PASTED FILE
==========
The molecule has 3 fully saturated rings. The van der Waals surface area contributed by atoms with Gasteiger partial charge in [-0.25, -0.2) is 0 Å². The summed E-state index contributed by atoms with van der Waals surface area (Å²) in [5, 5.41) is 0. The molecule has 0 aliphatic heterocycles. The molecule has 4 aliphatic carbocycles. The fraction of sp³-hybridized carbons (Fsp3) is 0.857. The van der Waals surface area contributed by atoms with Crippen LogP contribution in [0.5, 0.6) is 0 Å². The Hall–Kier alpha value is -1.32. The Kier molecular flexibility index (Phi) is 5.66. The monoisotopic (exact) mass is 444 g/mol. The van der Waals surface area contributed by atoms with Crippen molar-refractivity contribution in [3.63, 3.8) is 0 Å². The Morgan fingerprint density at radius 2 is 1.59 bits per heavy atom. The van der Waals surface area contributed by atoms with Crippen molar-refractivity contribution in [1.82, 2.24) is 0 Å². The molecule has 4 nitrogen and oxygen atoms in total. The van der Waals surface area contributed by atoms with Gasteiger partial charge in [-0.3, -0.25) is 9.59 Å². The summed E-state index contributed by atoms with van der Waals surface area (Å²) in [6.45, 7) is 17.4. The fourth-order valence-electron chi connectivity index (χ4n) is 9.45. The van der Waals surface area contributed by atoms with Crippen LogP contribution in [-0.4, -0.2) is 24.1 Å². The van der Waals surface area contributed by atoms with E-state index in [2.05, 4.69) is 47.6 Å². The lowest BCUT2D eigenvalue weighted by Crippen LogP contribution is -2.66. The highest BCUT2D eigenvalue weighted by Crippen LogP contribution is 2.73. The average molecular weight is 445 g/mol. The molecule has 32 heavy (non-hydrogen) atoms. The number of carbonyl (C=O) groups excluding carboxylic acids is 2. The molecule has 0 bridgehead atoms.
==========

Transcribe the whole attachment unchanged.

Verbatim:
The molecule has 3 fully saturated rings. The van der Waals surface area contributed by atoms with Gasteiger partial charge in [-0.25, -0.2) is 0 Å². The summed E-state index contributed by atoms with van der Waals surface area (Å²) in [5, 5.41) is 0. The molecule has 0 aliphatic heterocycles. The molecule has 4 aliphatic carbocycles. The fraction of sp³-hybridized carbons (Fsp3) is 0.857. The van der Waals surface area contributed by atoms with Crippen LogP contribution in [0.5, 0.6) is 0 Å². The Hall–Kier alpha value is -1.32. The Kier molecular flexibility index (Phi) is 5.66. The monoisotopic (exact) mass is 444 g/mol. The van der Waals surface area contributed by atoms with Crippen molar-refractivity contribution in [3.63, 3.8) is 0 Å². The Morgan fingerprint density at radius 2 is 1.59 bits per heavy atom. The van der Waals surface area contributed by atoms with Crippen molar-refractivity contribution in [1.82, 2.24) is 0 Å². The molecule has 4 nitrogen and oxygen atoms in total. The van der Waals surface area contributed by atoms with Gasteiger partial charge in [-0.3, -0.25) is 9.59 Å². The summed E-state index contributed by atoms with van der Waals surface area (Å²) in [6.45, 7) is 17.4. The fourth-order valence-electron chi connectivity index (χ4n) is 9.45. The van der Waals surface area contributed by atoms with Crippen LogP contribution in [-0.4, -0.2) is 24.1 Å². The van der Waals surface area contributed by atoms with E-state index in [2.05, 4.69) is 47.6 Å². The lowest BCUT2D eigenvalue weighted by Crippen LogP contribution is -2.66. The highest BCUT2D eigenvalue weighted by Crippen LogP contribution is 2.73. The average molecular weight is 445 g/mol. The molecule has 32 heavy (non-hydrogen) atoms. The number of carbonyl (C=O) groups excluding carboxylic acids is 2. The molecule has 0 bridgehead atoms.